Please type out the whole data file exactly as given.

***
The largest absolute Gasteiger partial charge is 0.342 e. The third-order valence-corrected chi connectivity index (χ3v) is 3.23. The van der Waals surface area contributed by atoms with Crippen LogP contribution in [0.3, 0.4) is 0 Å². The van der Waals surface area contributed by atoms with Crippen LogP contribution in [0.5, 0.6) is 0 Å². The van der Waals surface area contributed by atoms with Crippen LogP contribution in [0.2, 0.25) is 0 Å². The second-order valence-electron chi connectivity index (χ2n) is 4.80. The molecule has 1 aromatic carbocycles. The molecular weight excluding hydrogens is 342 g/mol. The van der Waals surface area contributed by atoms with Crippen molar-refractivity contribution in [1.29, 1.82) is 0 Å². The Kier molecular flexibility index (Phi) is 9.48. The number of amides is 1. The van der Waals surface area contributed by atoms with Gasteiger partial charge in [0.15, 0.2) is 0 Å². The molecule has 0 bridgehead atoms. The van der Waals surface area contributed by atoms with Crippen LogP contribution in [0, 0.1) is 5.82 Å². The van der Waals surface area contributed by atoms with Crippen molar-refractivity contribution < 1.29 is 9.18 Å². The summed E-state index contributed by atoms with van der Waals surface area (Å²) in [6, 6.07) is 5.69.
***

The largest absolute Gasteiger partial charge is 0.342 e. The third-order valence-corrected chi connectivity index (χ3v) is 3.23. The van der Waals surface area contributed by atoms with Crippen LogP contribution in [0.3, 0.4) is 0 Å². The van der Waals surface area contributed by atoms with Crippen LogP contribution in [0.5, 0.6) is 0 Å². The van der Waals surface area contributed by atoms with Crippen LogP contribution in [0.2, 0.25) is 0 Å². The second-order valence-electron chi connectivity index (χ2n) is 4.80. The molecule has 1 aromatic carbocycles. The molecular weight excluding hydrogens is 342 g/mol. The van der Waals surface area contributed by atoms with Crippen molar-refractivity contribution in [1.29, 1.82) is 0 Å². The Kier molecular flexibility index (Phi) is 9.48. The number of amides is 1. The van der Waals surface area contributed by atoms with Gasteiger partial charge in [0.15, 0.2) is 0 Å². The molecule has 0 bridgehead atoms. The van der Waals surface area contributed by atoms with Crippen LogP contribution in [0, 0.1) is 5.82 Å². The van der Waals surface area contributed by atoms with Crippen molar-refractivity contribution < 1.29 is 9.18 Å². The summed E-state index contributed by atoms with van der Waals surface area (Å²) in [6, 6.07) is 5.69.